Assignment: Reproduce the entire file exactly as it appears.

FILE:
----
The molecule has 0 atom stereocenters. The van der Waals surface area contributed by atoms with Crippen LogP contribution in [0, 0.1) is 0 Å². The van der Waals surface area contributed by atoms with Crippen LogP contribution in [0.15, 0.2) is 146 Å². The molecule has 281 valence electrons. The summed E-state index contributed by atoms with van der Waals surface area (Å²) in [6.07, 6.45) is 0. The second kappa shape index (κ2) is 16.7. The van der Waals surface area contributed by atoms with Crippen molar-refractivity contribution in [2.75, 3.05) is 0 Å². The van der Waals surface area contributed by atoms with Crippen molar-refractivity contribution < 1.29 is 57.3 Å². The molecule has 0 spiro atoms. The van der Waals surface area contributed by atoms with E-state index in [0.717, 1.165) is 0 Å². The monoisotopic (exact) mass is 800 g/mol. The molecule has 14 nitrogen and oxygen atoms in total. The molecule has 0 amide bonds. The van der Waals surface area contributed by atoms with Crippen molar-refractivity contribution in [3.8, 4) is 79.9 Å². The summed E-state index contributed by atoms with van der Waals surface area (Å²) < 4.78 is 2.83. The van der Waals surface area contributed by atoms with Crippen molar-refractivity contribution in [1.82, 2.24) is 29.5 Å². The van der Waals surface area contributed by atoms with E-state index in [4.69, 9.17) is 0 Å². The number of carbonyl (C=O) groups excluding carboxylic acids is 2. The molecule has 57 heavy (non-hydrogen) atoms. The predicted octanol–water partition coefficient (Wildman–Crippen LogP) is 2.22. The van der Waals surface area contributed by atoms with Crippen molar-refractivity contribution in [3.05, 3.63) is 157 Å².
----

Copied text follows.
The molecule has 0 atom stereocenters. The van der Waals surface area contributed by atoms with Crippen LogP contribution in [0, 0.1) is 0 Å². The van der Waals surface area contributed by atoms with Crippen LogP contribution in [0.15, 0.2) is 146 Å². The molecule has 281 valence electrons. The summed E-state index contributed by atoms with van der Waals surface area (Å²) in [6.07, 6.45) is 0. The second kappa shape index (κ2) is 16.7. The van der Waals surface area contributed by atoms with Crippen molar-refractivity contribution in [2.75, 3.05) is 0 Å². The van der Waals surface area contributed by atoms with Crippen molar-refractivity contribution < 1.29 is 57.3 Å². The molecule has 0 spiro atoms. The van der Waals surface area contributed by atoms with E-state index in [0.717, 1.165) is 0 Å². The monoisotopic (exact) mass is 800 g/mol. The molecule has 14 nitrogen and oxygen atoms in total. The molecule has 0 amide bonds. The van der Waals surface area contributed by atoms with Crippen molar-refractivity contribution in [3.8, 4) is 79.9 Å². The summed E-state index contributed by atoms with van der Waals surface area (Å²) < 4.78 is 2.83. The van der Waals surface area contributed by atoms with Crippen molar-refractivity contribution in [1.82, 2.24) is 29.5 Å². The van der Waals surface area contributed by atoms with E-state index in [4.69, 9.17) is 0 Å². The number of carbonyl (C=O) groups excluding carboxylic acids is 2. The molecule has 57 heavy (non-hydrogen) atoms. The predicted octanol–water partition coefficient (Wildman–Crippen LogP) is 2.22. The van der Waals surface area contributed by atoms with Crippen molar-refractivity contribution in [3.05, 3.63) is 157 Å².